White House preps for potential post-midterms staff turnover
The White House is bracing for a potential staffing turnover now that the midterm elections are in the rearview mirror, with some aides expected to depart in early 2023.
The Biden administration so far has been remarkably stable compared to the Trump administration, with very few high-profile departures in its first two years. But that is likely to change as some officials prepare to move on, and others may be asked to transition to a potential 2024 reelection campaign.
“We have made no secret of actively leading a diverse and wide effort to look for new talent from businesses, academia, labor and other sectors. And that’s just smart, prudent planning for the future,” White House press secretary Karine Jean-Pierre said Monday when asked if the White House was prepared for possible staff turnover. “But I don’t have any personnel announcements to make at this time.”
Jean-Pierre said Biden is “incredibly confident in his team here and is proud of the historic work that has been done these first two years,” highlighting the passage of an infrastructure law, legislation to fund computer chip manufacturing, a bipartisan gun safety bill and two sweeping Democratic bills passed via reconciliation that included key provisions on health insurance and climate change.
Some Democratic strategists believed there would have been calls for staffing changes at the White House had Democrats been wiped out in the midterms. But that didn’t come to pass, as the party will again hold a narrow Senate majority and a more narrow minority in the House than expected.
Instead, the midterms served as a galvanizing moment for Biden and his team that what they’re doing seems to be working for voters. Any changes to staff are likely to come from those who have been in the White House for two full years on top of any time spent on the 2020 campaign and are ready to move on.
“I just think we’ve reached the two year mark, there’s going to be change,” Jim Kessler, a co-founder of the centrist think tank Third Way, said in a recent interview.
One area where staff turnover is expected is on Biden’s economic team. Brian Deese, the director of the National Economic Council, will reportedly leave his role in the coming months, and Cecilia Rouse is scheduled to return to Princeton University in the spring after taking leave to serve as chairwoman of the Council of Economic Advisers.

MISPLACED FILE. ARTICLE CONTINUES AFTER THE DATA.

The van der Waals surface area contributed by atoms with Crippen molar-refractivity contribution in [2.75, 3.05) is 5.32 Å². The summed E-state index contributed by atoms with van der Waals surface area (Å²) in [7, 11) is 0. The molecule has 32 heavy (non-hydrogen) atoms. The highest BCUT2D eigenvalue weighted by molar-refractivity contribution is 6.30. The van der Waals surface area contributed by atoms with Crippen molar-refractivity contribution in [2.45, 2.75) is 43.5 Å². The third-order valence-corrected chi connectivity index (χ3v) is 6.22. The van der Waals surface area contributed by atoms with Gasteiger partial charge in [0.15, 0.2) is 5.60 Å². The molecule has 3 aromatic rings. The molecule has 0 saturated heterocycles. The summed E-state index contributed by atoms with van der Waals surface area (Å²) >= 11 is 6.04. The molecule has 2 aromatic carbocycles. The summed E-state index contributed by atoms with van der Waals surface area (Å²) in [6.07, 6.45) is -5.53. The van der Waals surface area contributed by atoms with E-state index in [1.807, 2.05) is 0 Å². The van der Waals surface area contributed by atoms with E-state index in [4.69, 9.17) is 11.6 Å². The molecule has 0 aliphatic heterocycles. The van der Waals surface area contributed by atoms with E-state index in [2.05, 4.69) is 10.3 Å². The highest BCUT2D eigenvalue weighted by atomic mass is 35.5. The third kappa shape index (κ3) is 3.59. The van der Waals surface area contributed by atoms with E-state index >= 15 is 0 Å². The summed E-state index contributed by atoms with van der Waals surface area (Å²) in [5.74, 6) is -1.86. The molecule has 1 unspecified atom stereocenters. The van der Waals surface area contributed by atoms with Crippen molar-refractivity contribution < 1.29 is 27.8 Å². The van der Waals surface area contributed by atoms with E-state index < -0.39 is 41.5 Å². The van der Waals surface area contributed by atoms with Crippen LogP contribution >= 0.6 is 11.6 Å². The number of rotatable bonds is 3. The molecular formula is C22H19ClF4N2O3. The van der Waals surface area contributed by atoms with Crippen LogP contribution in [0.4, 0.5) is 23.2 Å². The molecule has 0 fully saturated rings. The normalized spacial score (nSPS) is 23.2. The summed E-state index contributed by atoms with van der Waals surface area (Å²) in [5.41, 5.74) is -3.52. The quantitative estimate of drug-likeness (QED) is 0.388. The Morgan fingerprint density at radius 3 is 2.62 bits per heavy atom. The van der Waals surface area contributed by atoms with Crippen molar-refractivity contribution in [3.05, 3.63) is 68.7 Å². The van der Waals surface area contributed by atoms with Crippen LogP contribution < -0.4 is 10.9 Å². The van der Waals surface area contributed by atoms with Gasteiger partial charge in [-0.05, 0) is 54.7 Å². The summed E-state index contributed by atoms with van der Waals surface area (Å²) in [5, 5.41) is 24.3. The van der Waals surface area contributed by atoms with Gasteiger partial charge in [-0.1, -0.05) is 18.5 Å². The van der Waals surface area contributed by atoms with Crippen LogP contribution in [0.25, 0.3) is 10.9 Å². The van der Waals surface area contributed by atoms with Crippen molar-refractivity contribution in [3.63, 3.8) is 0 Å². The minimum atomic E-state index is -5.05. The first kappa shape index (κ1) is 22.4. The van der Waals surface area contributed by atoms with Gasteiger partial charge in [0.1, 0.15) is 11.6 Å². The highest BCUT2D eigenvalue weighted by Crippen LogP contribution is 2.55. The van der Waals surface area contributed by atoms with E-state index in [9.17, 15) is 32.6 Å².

Administration officials are hopeful that Biden’s Cabinet will remain intact to avoid any prolonged confirmation battle in a narrowly divided Senate. And administration allies are similarly optimistic that White House chief of staff Ron Klain will remain in the job for the foreseeable future.
“Ron’s ability to do so many things at the same time is something that I just, you rarely run across this,” Anita Dunn, a senior adviser to the president, said at an Axios event in late October.
“There is no better chief of staff,” she added. “My hope is he stays just as long as President Biden does, which means poor Ron is in for another six years.”
Klain, who has at times drawn the ire of some centrist senators amid legislative talks, has earned the backing of progressive Democrats in particular. And Biden himself has reportedly asked Klain to stay on.
That comes in contrast to the Trump administration, where the former president cycled through four chiefs of staff, four press secretaries and several Cabinet secretaries in one term.
In Trump’s first two years in office, 43 officials in the executive office of the president resigned or were promoted and therefore left their original positions, according to data compiled by Kathryn Dunn Tenpas, a nonresident senior fellow at the Brookings Institution.
By comparison, Biden has seen 24 staffers in the executive office of the president depart or get promoted during his first two years in office, according to Tenpas’s tracker.
Trump also had seven Cabinet-level officials resign or be pushed out during his first two years in office. Meanwhile, Biden has yet to see a single Cabinet-level official step down since he took office.
Biden’s other top advisers — including Steve Ricchetti, Mike Donilon and Jen O’Malley Dillon — have also remained in their jobs for the past two years. Kate Bedingfield, who worked on the 2020 campaign and with Biden as vice president, briefly announced plans to depart from her job as communications director over the summer, only to reverse course and stay put.
The president likes to keep a tight inner circle filled with aides that he has known for years. One Democratic strategist who previously worked with Biden said they expected any major staffing changes would likely be in service of a possible reelection bid.
For example, Cedric Richmond left his job as a senior adviser to the president in May to work with the Democratic National Committee.
Dunn, who herself left the White House in August 2021 only to return as a senior adviser, has already acknowledged that some planning is underway for staffing and strategizing around a 2024 campaign.
“He has said he intends to run,” Dunn said at the Axios event. “We are engaged in some planning, for the simple reason if we weren’t engaged in planning in November of this year, we should be in the political malpractice hall of fame.”